June 28, 1998
June 28, 1998
July 1, 1998
3.363.1 - 3.363.4
INTERACTIVE COMPUTER DEMONSTRATIONS FOR ELECTRICAL ENGINEERING
Cal Poly Pomona
ABSTRACT - There are a number of relationships in electrical engineering that students have trouble understanding ranging all the way from how the signs of voltages and currents depend on their reference directions to how a signal's shape is related to its Fourier Transform. The objective of this paper is to describe some Interactive Demonstrations I have put on the WEB at http://emapf.ent.csupomona.edu to help students understand these relationships.
INTRODUCTION - Lectures are great for presentation of material. Group and class discussions are great for getting students actively involved. And labs are great for giving students the experience of building and troubleshooting real circuits and for giving them first hand experience in how circuits behave. But many students still need extra help learning the basic conventions and relationships they need before they can go on to more general analysis, synthesis and system evaluation (Bloom, 1984). The goal of the interactive multimedia demonstrations described in this paper is to give students the added experience that will help them accomplish this goal (Kolb, 1984).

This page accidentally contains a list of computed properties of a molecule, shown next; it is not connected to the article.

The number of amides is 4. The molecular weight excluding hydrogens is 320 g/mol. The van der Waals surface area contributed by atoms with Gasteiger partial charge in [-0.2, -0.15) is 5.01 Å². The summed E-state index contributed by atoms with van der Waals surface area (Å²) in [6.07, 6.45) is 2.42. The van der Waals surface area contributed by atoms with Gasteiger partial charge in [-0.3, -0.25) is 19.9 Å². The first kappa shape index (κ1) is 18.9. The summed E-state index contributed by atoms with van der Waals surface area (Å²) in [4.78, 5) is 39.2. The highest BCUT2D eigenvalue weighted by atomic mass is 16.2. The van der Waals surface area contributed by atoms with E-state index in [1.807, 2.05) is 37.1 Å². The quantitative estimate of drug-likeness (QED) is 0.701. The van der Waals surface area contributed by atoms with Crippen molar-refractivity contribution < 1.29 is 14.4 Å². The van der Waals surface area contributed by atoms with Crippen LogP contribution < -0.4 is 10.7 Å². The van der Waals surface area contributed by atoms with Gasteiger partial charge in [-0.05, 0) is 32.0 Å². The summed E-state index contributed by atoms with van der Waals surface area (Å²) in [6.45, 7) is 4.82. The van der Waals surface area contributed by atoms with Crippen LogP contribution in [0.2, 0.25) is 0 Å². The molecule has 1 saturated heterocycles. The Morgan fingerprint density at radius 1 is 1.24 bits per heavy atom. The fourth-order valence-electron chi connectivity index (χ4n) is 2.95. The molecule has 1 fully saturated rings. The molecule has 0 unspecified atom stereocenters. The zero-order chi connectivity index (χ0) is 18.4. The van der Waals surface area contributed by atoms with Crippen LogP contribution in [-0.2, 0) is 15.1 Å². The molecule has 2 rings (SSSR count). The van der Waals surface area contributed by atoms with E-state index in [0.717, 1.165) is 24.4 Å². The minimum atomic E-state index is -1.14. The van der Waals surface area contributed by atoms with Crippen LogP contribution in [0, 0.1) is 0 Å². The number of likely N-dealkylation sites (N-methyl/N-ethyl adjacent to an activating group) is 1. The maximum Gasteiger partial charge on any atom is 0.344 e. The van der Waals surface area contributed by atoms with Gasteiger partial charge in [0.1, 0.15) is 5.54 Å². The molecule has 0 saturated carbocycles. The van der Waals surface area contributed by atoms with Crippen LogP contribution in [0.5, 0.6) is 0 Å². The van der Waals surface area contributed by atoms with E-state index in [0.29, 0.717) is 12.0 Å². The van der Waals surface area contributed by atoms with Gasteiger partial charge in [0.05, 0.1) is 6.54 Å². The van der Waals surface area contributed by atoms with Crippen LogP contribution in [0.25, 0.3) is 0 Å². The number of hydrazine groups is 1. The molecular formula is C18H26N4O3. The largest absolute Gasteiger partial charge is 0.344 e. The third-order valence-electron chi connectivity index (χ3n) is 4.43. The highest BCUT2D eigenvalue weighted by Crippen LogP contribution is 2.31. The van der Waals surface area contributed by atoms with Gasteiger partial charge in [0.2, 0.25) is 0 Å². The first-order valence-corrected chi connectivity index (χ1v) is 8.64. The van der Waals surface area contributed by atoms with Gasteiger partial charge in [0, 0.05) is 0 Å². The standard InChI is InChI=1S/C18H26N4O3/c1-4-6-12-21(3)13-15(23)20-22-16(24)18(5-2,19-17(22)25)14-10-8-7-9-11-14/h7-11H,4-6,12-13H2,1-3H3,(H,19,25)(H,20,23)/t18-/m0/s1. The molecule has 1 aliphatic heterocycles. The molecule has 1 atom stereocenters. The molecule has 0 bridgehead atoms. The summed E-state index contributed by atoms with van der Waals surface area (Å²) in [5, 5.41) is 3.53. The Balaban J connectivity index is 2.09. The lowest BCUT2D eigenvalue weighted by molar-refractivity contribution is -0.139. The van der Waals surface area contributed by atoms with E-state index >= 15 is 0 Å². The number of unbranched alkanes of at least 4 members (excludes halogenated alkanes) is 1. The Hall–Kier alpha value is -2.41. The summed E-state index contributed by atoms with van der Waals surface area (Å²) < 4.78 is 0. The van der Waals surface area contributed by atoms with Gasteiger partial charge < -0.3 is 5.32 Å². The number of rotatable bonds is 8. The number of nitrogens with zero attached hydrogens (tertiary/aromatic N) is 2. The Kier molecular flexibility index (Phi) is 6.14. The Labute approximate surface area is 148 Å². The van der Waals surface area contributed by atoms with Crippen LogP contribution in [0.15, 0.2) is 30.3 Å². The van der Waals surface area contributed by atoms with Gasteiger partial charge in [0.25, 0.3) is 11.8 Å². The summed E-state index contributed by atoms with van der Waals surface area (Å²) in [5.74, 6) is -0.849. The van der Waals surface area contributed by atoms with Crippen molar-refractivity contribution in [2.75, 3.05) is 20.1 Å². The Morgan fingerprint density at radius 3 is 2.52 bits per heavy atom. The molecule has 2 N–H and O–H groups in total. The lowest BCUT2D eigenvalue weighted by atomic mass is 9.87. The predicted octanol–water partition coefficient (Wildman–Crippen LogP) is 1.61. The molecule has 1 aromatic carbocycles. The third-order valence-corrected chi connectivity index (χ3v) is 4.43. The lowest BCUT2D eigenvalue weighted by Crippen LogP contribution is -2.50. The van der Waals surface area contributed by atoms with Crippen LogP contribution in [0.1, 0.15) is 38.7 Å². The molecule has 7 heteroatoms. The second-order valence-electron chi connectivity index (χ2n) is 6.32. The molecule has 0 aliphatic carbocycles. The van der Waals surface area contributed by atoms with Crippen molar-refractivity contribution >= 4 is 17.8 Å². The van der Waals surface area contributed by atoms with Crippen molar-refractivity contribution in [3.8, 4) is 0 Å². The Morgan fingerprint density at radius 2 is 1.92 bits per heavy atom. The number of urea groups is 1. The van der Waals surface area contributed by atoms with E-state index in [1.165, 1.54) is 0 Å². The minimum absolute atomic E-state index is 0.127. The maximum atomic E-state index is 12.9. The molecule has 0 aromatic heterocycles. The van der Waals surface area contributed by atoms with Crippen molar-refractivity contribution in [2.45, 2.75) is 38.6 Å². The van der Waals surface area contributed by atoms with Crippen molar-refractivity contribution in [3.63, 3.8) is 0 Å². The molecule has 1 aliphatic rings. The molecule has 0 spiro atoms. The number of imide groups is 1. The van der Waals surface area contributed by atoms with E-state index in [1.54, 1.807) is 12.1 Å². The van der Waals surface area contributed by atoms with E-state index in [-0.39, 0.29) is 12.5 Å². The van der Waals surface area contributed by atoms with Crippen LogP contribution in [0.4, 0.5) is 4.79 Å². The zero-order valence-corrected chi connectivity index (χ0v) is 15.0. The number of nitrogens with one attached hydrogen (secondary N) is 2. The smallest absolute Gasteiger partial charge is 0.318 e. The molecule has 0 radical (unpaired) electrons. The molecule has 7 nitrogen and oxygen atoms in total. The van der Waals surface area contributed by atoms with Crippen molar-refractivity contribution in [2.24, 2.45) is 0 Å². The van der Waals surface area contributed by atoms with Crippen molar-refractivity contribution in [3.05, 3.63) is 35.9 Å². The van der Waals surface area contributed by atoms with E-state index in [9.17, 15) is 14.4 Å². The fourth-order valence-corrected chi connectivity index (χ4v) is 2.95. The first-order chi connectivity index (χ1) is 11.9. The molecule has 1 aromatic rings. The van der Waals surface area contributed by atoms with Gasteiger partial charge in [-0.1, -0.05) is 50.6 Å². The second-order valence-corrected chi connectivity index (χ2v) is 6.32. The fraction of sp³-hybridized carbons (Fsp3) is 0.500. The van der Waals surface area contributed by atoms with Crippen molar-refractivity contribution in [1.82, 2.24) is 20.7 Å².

The multimedia demonstrations described in this paper help students gain experience in circuit behavior by showing them what happens when they click on circuit diagrams to change things like reference directions and circuit element values. The main advantages of these demonstrations, besides being free, are that they are easy to use and give students immediate feedback. Students do not need to build and troubleshoot hardware or learn any specialized programs. All a student needs is a computer with a browser. Another nice feature of these demonstrations is that they can simultaneously show how more than one variable is changing at the same time. It is straightforward, for example, to put together an interactive demonstration that shows how changes in the value of the capacitor of a first order RC circuit affects both its transient and frequency responses. Such demonstrations are typically much more difficult to do in the lab.
I originally put together a collection of interactive demonstrations about six years ago using Supercard and Hypercard for Macintosh computers. But their usefulness was limited by the fact that virtually all our students have PCs. The present demonstrations are written in HTML and so are accessible on the internet to all students. I also give my students a disk of my demonstrations so they can run them without having to be connected to the internet.
Felzer, A. (1998, June), Interactive Computer Demonstrations For Electrical Engineering Paper presented at 1998 Annual Conference, Seattle, Washington. https://peer.asee.org/7227
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